Pearl Hall Elementary Skypes with Renowned Oceanic Explorer Fabien Cousteau Aboard Underwater Aquarium
Posted on 06/04/2014
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Pearl Hall Elementary third graders took the field trip of a lifetime without leaving the classroom.

Using the latest camera technology, Fabien Cousteau, grandson of renowned oceanographer Jacques Cousteau, has taken his grandfather’s legacy to new depths aboard the NOAA’s subaquatic space station – the Aquarius. He decided to share his underwater adventure with Pearl Hall Elementary via a live Skype video call.

“It’s a true joy to be able to see all of these young bright people, and I hope that one day I will get to see them down below at the Aquarius or somewhere in the ocean,” Cousteau said.

A small window behind Cousteau provided a rare glimpse of sea creatures slowly drifting by as he talked to the class about his experience with Mission 31 and life on the ocean floor in the Florida Keys.

“I have been very surprised at how much sea life is around the aquarium,” Cousteau said. “There are a lot of fish here. As a matter of fact, when we turn out the lights, the fish look in at what we’re doing.  It feels like we’re in the aquarium and they’re looking in.”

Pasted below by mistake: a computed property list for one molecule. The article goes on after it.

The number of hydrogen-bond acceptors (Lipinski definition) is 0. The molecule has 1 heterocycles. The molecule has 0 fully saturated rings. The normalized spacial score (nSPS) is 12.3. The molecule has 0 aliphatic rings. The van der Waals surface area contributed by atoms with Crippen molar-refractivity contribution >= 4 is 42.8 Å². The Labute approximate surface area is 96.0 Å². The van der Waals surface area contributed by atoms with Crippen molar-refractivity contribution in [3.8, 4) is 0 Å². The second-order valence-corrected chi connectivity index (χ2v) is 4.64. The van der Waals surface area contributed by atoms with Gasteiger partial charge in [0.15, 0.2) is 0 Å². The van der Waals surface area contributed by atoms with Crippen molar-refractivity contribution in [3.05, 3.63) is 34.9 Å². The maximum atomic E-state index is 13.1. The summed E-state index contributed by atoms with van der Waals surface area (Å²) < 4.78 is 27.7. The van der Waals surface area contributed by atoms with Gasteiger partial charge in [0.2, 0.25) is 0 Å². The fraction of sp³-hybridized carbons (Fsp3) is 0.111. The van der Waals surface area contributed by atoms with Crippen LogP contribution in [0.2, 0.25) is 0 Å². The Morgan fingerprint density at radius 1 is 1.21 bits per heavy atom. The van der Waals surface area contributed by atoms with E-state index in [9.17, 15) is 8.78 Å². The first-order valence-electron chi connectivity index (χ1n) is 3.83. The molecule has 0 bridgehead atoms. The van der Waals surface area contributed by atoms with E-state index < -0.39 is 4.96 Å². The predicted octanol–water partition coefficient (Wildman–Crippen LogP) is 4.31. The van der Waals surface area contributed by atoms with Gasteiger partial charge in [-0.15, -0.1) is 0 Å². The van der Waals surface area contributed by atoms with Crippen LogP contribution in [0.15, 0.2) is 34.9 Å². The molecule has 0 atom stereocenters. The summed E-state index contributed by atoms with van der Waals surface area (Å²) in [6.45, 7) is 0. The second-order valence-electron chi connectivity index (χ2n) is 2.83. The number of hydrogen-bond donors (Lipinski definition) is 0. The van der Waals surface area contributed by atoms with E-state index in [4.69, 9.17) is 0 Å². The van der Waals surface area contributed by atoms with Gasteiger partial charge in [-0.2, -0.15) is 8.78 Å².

Excitement and intrigue filled the room as Cousteau took the students on a virtual tour of the “inner-space” station. He introduced some of his crew members to the class and showed the small bunks where they slept.

Several students also had an opportunity to ask the noted filmmaker and oceanographic explorer a few questions about Mission 31.

Equally as thrilled as the students about the live video chat was their teacher Jami Lupold, who has dreamed of getting to explore the ocean floor her entire life.

“I remember watching Jacques Cousteau on TV when I was younger and to have his grandson talk to us underwater, it’s like a dream come true,” Lupold said.

Lupold was instrumental in bringing the Skype session to Pearl Hall Elementary students. Not only did students get to experience life on the sea floor but they also soaked up a few lessons throughout the video chat.

“I learned a lot today, like once you go deeper into the ocean, you encounter a lot of different fish,” Franciso Briagas, a third grade student said during a recap of the video stream.

Mission 31

Cousteau’s endeavor has broken new ground in ocean exploration and also coincides with the 50th anniversary of a monumental legacy left by his grandfather Cousteau, who was credited with creating the first underwater habitats for humans and led a team of ocean explorers on the first attempt to live and work underwater aboard Conshelf Two.

The ambitious 30-day living experiment in the Red Sea succeeded as the first effort in saturation diving, proving that it could be done without suffering any ill effects.

Mission 31 will expand the 50-year-old Cousteau legacy by one full day, 30 more feet of saturation and will broadcast every second on multiple channels exposing the world to the adventure, risk and mystique of what lies beneath.

Skype Video

Skype Video

Skype Video

Skype Video

Skype Video